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Indigenously developed equipment will remain with Indian armed forces for next 30-40 years

Atul Chandra

The Indian Army and indeed the rest of the Indian armed forces continue to be largely dependent on their existing inventory of Russian platforms. A large part of the reason for the continued and crippling dependence on Russian platforms is the delay in military modernisation of systems, which has often taken decades (if at all) and the comfort of continuing defence trade with Russia. According to a 2020 working paper by the Stimson Center, 70-85 per cent of India's military platforms remain of Russian origin.

COAS Gen. Manoj Pande with CEO SSS Defence, Vivek Krishnan

The Indian Army has over 5,000 Russian Main Battle Tanks (MBT) and BMP-II Infantry Combat Vehicles (ICV), in the T-90, T-72 and the BMP-II ICV respectively. The proportion of Russian supplied logistics support vehicles for these combat platforms is also large. A large proportion of the army’s air defence guns, artillery guns and small arms as well as rockets, missiles and mortars are also of Russian origin.

Key platforms of the Indian Air Force (IAF) are also of Russian origin—the Sukhoi Su-30 MKI, MiG-29 and MiG-21 Bison, comprise 60 per cent of its combat fleet, while its transport fleet comprises of over 100 AN-32s and nearly 300 Mi-17 helicopters (of all variants). As recently as July 2020, the Defence Acquisition Council (DAC) in July 2020 approved the purchase of 21 more MiG-29s from Russia for about USD 1 billion and an order for 12 Russian-built Su-30 MKI fighters from the Hindustan Aeronautics Limited (HAL) for USD 1.53 billion. This order is unlikely to go through, however.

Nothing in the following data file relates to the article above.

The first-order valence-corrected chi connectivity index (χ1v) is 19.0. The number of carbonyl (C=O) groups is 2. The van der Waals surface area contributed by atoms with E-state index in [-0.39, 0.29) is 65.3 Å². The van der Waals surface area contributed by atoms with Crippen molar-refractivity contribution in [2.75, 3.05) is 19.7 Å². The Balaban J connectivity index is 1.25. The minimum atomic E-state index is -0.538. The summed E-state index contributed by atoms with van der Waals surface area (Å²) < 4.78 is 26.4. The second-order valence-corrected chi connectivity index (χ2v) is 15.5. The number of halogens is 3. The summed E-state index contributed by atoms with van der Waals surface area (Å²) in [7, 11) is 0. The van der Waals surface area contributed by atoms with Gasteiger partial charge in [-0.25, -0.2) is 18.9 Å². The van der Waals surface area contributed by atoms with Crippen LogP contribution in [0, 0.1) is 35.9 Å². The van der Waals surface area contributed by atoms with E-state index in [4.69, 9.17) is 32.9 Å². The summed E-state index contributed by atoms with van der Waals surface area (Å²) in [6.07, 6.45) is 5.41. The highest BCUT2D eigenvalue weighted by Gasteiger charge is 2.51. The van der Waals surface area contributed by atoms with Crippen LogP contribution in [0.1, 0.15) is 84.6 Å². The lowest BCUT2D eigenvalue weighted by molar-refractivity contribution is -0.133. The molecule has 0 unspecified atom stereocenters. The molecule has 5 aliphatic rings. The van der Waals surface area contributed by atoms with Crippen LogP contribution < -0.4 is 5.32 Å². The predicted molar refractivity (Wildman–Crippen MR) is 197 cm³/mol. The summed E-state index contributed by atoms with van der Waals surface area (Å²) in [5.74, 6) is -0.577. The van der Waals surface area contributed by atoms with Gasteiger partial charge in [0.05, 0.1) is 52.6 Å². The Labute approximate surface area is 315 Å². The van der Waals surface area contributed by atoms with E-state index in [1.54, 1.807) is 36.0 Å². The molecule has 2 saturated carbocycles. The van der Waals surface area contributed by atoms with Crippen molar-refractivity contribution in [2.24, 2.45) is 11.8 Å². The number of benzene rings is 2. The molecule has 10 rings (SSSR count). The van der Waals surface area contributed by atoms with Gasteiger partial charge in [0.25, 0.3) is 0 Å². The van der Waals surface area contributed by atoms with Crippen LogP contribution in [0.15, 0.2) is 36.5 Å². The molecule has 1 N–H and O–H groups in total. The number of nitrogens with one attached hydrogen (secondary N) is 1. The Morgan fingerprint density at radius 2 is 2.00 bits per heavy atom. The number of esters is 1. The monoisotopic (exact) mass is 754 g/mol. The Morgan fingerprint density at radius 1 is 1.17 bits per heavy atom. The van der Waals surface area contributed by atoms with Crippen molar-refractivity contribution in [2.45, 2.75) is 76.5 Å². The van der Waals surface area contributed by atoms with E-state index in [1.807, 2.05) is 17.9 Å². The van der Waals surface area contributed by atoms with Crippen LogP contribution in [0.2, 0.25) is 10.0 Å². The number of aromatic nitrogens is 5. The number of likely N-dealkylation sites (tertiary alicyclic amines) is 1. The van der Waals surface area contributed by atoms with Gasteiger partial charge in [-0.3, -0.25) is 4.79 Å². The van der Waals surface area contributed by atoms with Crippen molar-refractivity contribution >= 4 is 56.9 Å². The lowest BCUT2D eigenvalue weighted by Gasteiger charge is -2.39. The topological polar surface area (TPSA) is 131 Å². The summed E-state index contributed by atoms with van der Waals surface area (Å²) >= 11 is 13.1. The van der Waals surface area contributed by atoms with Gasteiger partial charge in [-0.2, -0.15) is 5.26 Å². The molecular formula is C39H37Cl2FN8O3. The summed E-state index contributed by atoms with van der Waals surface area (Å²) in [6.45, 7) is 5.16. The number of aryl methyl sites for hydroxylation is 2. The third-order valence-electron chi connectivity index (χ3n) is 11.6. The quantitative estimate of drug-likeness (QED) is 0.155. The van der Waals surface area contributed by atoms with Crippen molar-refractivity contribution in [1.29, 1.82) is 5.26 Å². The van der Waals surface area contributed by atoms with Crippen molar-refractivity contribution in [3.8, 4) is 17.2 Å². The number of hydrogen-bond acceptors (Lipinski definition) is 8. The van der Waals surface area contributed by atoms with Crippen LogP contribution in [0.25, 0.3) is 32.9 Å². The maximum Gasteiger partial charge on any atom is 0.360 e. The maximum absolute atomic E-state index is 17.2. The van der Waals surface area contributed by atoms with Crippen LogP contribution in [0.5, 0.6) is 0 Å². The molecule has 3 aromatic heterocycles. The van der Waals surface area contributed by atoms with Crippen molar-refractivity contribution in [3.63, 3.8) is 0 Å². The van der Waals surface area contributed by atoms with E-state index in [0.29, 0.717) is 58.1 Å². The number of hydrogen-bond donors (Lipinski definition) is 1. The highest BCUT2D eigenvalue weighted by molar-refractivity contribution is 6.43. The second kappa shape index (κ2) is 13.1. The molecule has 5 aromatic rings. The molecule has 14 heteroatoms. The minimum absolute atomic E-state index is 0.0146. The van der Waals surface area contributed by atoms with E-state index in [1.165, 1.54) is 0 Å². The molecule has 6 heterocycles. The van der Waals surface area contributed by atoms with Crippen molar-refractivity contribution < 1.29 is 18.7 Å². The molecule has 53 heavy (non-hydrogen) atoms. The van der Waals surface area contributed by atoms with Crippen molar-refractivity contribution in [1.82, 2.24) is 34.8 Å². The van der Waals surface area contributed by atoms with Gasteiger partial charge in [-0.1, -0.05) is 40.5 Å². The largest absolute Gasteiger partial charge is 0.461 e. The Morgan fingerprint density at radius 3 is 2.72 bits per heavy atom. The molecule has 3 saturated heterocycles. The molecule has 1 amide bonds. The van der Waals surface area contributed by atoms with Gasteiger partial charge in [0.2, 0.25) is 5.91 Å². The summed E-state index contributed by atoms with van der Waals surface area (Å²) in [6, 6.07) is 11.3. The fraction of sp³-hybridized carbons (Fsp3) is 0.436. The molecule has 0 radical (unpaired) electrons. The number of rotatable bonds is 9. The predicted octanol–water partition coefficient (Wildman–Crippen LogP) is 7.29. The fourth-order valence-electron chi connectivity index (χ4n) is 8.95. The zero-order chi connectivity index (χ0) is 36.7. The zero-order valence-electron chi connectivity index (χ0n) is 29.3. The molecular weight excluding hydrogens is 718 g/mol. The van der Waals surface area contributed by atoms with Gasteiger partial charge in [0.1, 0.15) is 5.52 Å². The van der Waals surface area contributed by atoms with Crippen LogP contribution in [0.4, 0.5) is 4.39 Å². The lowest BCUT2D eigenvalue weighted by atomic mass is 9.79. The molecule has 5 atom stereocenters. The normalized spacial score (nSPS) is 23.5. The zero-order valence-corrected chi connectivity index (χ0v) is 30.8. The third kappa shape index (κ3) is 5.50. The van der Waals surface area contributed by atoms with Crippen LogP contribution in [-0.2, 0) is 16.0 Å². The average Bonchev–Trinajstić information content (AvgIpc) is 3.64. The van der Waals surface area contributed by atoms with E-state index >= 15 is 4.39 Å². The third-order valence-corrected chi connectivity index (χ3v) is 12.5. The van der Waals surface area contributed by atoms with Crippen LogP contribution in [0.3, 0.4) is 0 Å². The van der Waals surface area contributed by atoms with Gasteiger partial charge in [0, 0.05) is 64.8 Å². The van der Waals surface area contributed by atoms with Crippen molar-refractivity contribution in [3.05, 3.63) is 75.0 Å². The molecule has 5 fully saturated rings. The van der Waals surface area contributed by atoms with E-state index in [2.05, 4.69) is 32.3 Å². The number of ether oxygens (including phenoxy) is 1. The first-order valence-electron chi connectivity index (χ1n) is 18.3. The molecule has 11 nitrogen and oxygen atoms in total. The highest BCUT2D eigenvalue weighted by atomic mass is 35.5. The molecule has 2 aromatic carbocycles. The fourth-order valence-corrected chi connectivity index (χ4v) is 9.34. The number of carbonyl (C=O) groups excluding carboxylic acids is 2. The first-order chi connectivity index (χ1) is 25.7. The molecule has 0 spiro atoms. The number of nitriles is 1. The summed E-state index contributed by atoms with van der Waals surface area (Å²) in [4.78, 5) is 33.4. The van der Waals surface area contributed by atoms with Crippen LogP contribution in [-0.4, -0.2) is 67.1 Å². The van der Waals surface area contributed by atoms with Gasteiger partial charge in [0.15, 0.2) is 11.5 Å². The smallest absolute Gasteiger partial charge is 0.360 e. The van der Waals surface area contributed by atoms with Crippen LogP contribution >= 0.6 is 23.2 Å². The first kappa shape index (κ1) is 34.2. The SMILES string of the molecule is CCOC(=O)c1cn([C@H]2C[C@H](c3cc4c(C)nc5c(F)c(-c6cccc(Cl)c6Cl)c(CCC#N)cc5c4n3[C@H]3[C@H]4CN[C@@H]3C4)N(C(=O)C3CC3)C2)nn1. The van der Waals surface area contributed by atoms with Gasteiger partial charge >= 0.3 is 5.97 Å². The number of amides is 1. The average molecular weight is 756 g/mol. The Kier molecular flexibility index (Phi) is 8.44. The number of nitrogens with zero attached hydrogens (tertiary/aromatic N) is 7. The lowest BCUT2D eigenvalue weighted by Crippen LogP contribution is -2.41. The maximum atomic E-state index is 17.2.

While the Indian Navy is touted as the champion of indigenisation (and rightfully so), its sole carrier-borne fighter aircraft is the MiG-29K and the Airborne Early Warning (AEW) aircraft for its naval fleet is the Kamov Ka-31 AEW helicopter. A large proposition of the systems on Indian Navy warships remain of Russian origin or design, as is nearly half its submarine fleet and one if its aircraft carriers.

During Defence minister Rajnath Singh’s visit to Moscow in June 2020, he met with his Russian counterpart and requested immediate supply of spare parts for the Su-30 MKI fighters, Kilo-class submarines, the T-90 tanks as well as the emergency purchase of missiles and specialised ammunition for Russian-origin fighter jets, tanks, warships and submarines. These contracts would have had a value estimated at USD 800 million

Numerous reports presented by the Comptroller and Auditor General (CAG) and the Parliamentary Defence Standing Committees have also highlighted the large numbers of Russian origin platforms which are stuck in maintenance overhauls. Speaking to defence officials at the DefExpo 2022, there was a consensus that while Russian equipment had much lower upfront procurement costs, they were more expensive in terms of Life Cycle Costs (LCC). It is indeed a vicious cycle of supply chain issues, which are accepted in peacetime and are suddenly deemed unacceptable in times of crises, leading to emergency buys of spares and equipment, starving Indian vendors of much needed orders.